Sunday’s SHT had a article about the AltaVista Neighborhood and the struggle to keep the unique character that has existed there.
Developers of luxury condos keep looking for land that can be bought for a low price then change the zoning to allow maximum height and density so big profits can be garnered. Neighborhoods lose their character and charm and the developers take home big profits.
This scenario has been playing out all around Sarasota recently - the edge of the Laurel Park neighborhood, Hudson Bayou, Tahiti Park, McClellan Park, Lido Key.
The article says:
Yet whatever change may be ahead, at the very least they [Alta Vista residents] don't want to stare out their windows someday to find their backyards in the shadow of glass and concrete towers." All of us are citizens of the city of Sarasota, too," Kirschner said. "What we're seeing is hopscotch zoning. It isn't right, and it isn't appropriate."
"We're the people who make this city work," Zimmerman, a former radio and weekly newspaper reporter, says to those who joined him in reviving the Alta Vista Neighborhood Association about two years ago. "Why don't we have a say in things?" It's all rather uncharacteristic behavior for a neighborhood that, for more than 80 years, quietly and contentedly kept to itself.
The residents say that, in this battle over Sarasota's future, they are on the front line.
"What has been happening is making us demand respect and a place at the table," said Tracy Topjun, a nurse who bought her home six years ago. "We should have a voice that resonates just as strongly as the developers'."
As these conflicts become more and more prevalent, there isn't much doubt what the end result will be. The voters will make sure their voice is heard.
Our city has a policy requiring developers to conduct a neighborhood workshop prior to applying for a change in land use or zoning. The purpose is to inform the neighbors of the proposal and solicit input that could improve the proposal.
This process can work - recently a developer worked with the Arlington Park Neighborhood on a proposed project on Hyde Park. Neighbors' suggestions concerning trees were worked into the project and everyone was happy. The process works when the developer is a partner in the process, when he wants to be part of the community.
Contrast this scenario with the more typical proposal with the developer announcing his project at the workshop, answering questions minimally or with the comment "I don't know, we'll have to get back to you on that." It quickly becomes obvious that the developer has no intention of working with the neighborhood to understand concerns and then working to find solutions to those concerns. The developer is simply going through the motions.
Instead the developer is quick to cry "NIMBYism" and plead his case to the commissioners - usually behind a closed door.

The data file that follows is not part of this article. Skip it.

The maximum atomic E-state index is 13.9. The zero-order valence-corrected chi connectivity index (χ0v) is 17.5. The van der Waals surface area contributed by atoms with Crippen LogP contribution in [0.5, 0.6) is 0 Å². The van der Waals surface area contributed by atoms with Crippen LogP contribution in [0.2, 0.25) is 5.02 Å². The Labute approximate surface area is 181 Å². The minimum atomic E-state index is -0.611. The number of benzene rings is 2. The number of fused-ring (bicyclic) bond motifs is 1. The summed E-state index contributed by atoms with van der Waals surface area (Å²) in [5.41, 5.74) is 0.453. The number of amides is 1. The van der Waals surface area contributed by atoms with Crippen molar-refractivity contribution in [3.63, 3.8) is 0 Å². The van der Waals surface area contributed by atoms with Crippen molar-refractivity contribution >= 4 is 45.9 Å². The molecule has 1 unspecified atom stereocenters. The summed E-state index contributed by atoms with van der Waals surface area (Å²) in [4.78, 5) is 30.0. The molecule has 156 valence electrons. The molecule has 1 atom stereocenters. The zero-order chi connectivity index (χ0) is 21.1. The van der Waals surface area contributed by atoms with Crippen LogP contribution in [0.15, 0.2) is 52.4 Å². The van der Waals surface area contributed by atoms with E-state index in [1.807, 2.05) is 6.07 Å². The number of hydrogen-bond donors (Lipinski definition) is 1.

A new tactic has been used in the School Avenue project: after it became quite clear that the proposal was going to be defeated, at the last minute (2 hours before the commission meeting) a change was made by offering to include affordable housing in the plan. Even though the affordability was undefined and no agreements were in place with potential partners (Sarasota Memorial Hospital and Habitat for Humanity) three commissioner were swayed and the process continues.
When the residents protested in unheard of numbers - Black Monday - the three commissioners refused to listen or reconsider.
Commissioner Shelin commented: "It is unfortunate that the recent claims by several neighborhood associations, the Coalition of City Neighborhood Associations and the "Black Monday" protest at City Hall have not represented the truth of a recent vote by the City Commission. The vote did not approve any of the changes requested by the developer of the School Avenue property, but simply agreed to ask for state review and comment on a piece of the possible changes -- the future land use map."
Perhaps he was not aware of the proffer that included a request for Downtown Core zoning and the 10 story height and 50 units per acre density that accompanied the land use chage request. If the land use change is granted, everyone including the developer, the neighbors and three commissioners expect the zoning to accompany the change. That is what was included in the transmitted document sent to the state for review.
Why would the commissioners ask the state to review the proposed change if the intention was not to grant the change? This seems like throwing something up against a wall to see if it sticks - hardly the kind of policy making process we expect from our elected officials.
The battle for Sarasota's future indeed is here. It is truely unfortunate that many of the commissioners have not listened to the citizens during the last 5 years. A vision for the downtown was agreed upon by everyone; then the changes started lead by the development interests and we are still acceding to their demands. Now that the change is pushing into neighborhoods at an increasing rate, the residents are fighting back. Their voice is loud and it will be heard.